陸軍将校の選抜・昇進構造:──陸幼組と中学組という二つの集団── [in Japanese] Structure of Selection and Promotion in the Japanese Imperial Army::Two Groups in Military Officer Society [in Japanese]
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教育社会学的な歴史研究は，官僚群との対立や青年将校運動といった昭和陸軍の動きを，「陸軍将校＝農業層」「帝大生・官僚＝新中間層」という階層的差異をもとに葛藤モデルから論じてきている。しかし，そこでは陸軍将校の有力構成員たる陸幼組は分析対象から捨象されがちだった。本稿は，陸軍将校を「陸幼組／中学組」という二つの集団に分けつつ，その選抜，学歴キャリア，昇進の諸構造を検討したうえで，昭和陸軍の動向に考察を加えるものである。<br> 陸軍将校を構成する陸幼組と中学組は社会的背景の重なりは小さかった。また，前者が陸士，陸大の成績が良かったゆえ，昇進でも（農業出身の多い）後者より優勢だった。すなわち，学歴・成績主義を原理に形成される将校集団の構造は，上層において農業色が弱化し都会色が強まるという傾向を帯びていたのである。<br> 大正後期以降の政治的変化のなかで，陸軍は自己益と国益を，統帥権という威力に拠って重ね合わせていこうとする。統帥権の顕在化，および軍事専門職としての強い自覚を促すという，新たな社会状況のなかで始動した昭和陸軍の主力は，農業出身層ではなく，二・三代目の武官たちであり，官・軍エリートの衝突もこの文脈で把握されるべきだと思われる。<br> 確かに，農業層出身の陸軍将校は少なくなかった。しかし，彼らは昇進構造において傍流に位置し，影響力をもちえなかったのである。
It is commonly believed that because many military officers in Japan were brought up in farming families, this attribute was related to "the principle of basing the countryʼs economy on agriculture" and that this was the cause of the reckless behavior of the Imperial Army. Moreover it has been said that differences between the attributes of military officers and bureaucrats of other ministries led to serious conflict in the Showa Era. However, this opinion overlooks an important viewpoint, namely, the existence among officers of graduates of the army cadet schools.<br><br>The purpose of this paper is to reexamine this popular opinion, especially through a comparative analysis of two groups in military officer society, looking at the discrepancy between the graduates of the cadet schools and those of middle schools, from three angles, (1) the selection of officers, (2) their academic records, and (3) their promotions. We then discuss the Armyʼs actions in the Showa Era.<br><br>The social attributes of the two groups forming the officer corps of the Imperial Army were not similar to each other. The cadet school graduates found their base in the new middle class in terms of social stratum, and came from urban areas. On the other hand, the middle school graduates were firmly connected with the old middle class and with non-urban districts. The attributes of the former were closer to those of Imperial University students in this sense.<br><br>In general, the cadet school group performed better academically than the middle school group at the Military Academy. The upper layer in the academic ranking was mainly occupied by this group, while on the contrary, the middle school group was concentrated in the lower layer. As this gap was directly reflected in the chance of gaining entrance into the Military Staff College, which was a gateway to elite officer positions, honor graduates at both the Academy and the College were nearly monopolized by the cadet school graduates.<br><br>Within the Army, the academic records (at the Academy and the College) had a major influence on officersʼ promotions. In other words, these two factors were correlated. Consequently, the middle school graduates tended to be cornered into retirement earlier than the cadet school graduates. Further, it was natural that members of this group had a much better chance of gaining key posts in the Ministry of War, Office of Army General Staff, and Inspectorate General of Military Training, as compared with the middle school group.<br><br>Therefore, most of these high-ranking officers came from the new middle class. Their social background was roughly equivalent to that of high officials (from other ministries).<br><br>These findings show that officers from the old middle class had less power and influence than is commonly assumed, and that most of them were just passive onlookers of the movement toward militarism. Officers from the new middle class played the leading role in the Showa-era Army, which was started under the "emergence of supreme command" and "self-awareness of professionalism."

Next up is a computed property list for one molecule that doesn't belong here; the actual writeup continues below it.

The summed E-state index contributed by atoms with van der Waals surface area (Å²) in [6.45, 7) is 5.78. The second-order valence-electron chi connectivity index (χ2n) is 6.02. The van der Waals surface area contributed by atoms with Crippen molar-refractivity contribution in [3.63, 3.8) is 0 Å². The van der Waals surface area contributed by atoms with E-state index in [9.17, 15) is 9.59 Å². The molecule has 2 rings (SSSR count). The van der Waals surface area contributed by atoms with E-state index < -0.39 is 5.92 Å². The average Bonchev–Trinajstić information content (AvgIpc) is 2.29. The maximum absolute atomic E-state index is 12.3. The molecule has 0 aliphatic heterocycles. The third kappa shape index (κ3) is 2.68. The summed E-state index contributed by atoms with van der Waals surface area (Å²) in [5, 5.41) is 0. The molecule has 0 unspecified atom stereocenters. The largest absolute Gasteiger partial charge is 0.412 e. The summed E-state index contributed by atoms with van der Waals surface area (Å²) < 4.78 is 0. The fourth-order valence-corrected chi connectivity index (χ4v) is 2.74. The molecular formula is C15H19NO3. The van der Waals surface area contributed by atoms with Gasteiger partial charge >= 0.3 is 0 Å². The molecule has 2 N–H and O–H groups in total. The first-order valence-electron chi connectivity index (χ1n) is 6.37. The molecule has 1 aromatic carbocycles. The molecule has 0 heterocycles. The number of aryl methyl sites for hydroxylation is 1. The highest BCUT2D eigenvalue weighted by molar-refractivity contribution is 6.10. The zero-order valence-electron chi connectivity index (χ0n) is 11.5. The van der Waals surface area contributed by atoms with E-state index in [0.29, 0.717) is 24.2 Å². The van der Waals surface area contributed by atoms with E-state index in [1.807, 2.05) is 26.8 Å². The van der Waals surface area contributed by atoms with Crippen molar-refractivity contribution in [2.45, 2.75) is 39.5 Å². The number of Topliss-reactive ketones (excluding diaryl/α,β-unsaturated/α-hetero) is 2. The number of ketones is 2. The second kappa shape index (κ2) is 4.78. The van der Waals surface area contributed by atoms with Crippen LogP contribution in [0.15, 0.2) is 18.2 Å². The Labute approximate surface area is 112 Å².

- The Journal of Educational Sociology
The Journal of Educational Sociology 87(0), 25-45, 2010
THE JAPAN SOCIETY OF EDUCATIONAL SOCIOLOGY